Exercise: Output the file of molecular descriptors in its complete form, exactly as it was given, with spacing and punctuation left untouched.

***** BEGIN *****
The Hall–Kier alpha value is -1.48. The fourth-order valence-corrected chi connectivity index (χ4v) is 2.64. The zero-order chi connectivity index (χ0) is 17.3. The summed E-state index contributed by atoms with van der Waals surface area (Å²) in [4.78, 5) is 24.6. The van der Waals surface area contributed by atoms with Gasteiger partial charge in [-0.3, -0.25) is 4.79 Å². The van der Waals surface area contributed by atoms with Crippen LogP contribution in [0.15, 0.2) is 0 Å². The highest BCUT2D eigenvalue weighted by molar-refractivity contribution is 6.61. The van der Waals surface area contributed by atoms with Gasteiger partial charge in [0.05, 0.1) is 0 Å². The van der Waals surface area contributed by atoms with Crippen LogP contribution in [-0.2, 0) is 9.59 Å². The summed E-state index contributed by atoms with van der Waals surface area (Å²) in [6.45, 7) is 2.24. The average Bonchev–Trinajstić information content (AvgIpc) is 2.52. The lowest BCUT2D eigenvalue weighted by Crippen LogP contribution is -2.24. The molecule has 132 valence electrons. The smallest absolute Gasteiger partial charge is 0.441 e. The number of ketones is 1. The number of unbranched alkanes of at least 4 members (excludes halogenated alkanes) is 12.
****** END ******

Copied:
The Hall–Kier alpha value is -1.48. The fourth-order valence-corrected chi connectivity index (χ4v) is 2.64. The zero-order chi connectivity index (χ0) is 17.3. The summed E-state index contributed by atoms with van der Waals surface area (Å²) in [4.78, 5) is 24.6. The van der Waals surface area contributed by atoms with Gasteiger partial charge in [-0.3, -0.25) is 4.79 Å². The van der Waals surface area contributed by atoms with Crippen LogP contribution in [0.15, 0.2) is 0 Å². The highest BCUT2D eigenvalue weighted by molar-refractivity contribution is 6.61. The van der Waals surface area contributed by atoms with Gasteiger partial charge in [0.05, 0.1) is 0 Å². The van der Waals surface area contributed by atoms with Crippen LogP contribution in [-0.2, 0) is 9.59 Å². The summed E-state index contributed by atoms with van der Waals surface area (Å²) in [6.45, 7) is 2.24. The average Bonchev–Trinajstić information content (AvgIpc) is 2.52. The lowest BCUT2D eigenvalue weighted by Crippen LogP contribution is -2.24. The molecule has 132 valence electrons. The smallest absolute Gasteiger partial charge is 0.441 e. The number of ketones is 1. The number of unbranched alkanes of at least 4 members (excludes halogenated alkanes) is 12.